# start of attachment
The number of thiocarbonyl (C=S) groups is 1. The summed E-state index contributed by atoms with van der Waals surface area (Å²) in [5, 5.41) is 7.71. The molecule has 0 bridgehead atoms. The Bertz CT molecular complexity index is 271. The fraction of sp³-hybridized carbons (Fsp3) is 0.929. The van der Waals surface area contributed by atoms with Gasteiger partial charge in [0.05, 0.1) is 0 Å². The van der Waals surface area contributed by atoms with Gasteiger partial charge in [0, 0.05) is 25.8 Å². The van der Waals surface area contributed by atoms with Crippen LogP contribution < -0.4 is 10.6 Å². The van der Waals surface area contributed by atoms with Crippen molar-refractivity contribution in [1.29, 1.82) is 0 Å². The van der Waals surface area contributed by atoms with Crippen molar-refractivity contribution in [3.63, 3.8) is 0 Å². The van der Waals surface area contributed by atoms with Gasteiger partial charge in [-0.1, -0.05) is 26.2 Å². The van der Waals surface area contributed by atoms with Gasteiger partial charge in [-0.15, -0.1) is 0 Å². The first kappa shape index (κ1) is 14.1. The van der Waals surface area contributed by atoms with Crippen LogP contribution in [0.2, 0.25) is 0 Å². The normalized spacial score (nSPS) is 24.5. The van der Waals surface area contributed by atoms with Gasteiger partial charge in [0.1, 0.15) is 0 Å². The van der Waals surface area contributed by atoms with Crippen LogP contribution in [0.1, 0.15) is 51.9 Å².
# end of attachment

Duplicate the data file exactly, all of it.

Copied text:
The number of thiocarbonyl (C=S) groups is 1. The summed E-state index contributed by atoms with van der Waals surface area (Å²) in [5, 5.41) is 7.71. The molecule has 0 bridgehead atoms. The Bertz CT molecular complexity index is 271. The fraction of sp³-hybridized carbons (Fsp3) is 0.929. The van der Waals surface area contributed by atoms with Gasteiger partial charge in [0.05, 0.1) is 0 Å². The van der Waals surface area contributed by atoms with Gasteiger partial charge in [0, 0.05) is 25.8 Å². The van der Waals surface area contributed by atoms with Crippen LogP contribution < -0.4 is 10.6 Å². The van der Waals surface area contributed by atoms with Crippen molar-refractivity contribution in [1.29, 1.82) is 0 Å². The van der Waals surface area contributed by atoms with Crippen molar-refractivity contribution in [3.63, 3.8) is 0 Å². The van der Waals surface area contributed by atoms with Gasteiger partial charge in [-0.1, -0.05) is 26.2 Å². The van der Waals surface area contributed by atoms with Gasteiger partial charge in [-0.15, -0.1) is 0 Å². The first kappa shape index (κ1) is 14.1. The van der Waals surface area contributed by atoms with Crippen LogP contribution in [0.2, 0.25) is 0 Å². The normalized spacial score (nSPS) is 24.5. The van der Waals surface area contributed by atoms with Gasteiger partial charge in [0.1, 0.15) is 0 Å². The van der Waals surface area contributed by atoms with Crippen LogP contribution in [0.1, 0.15) is 51.9 Å².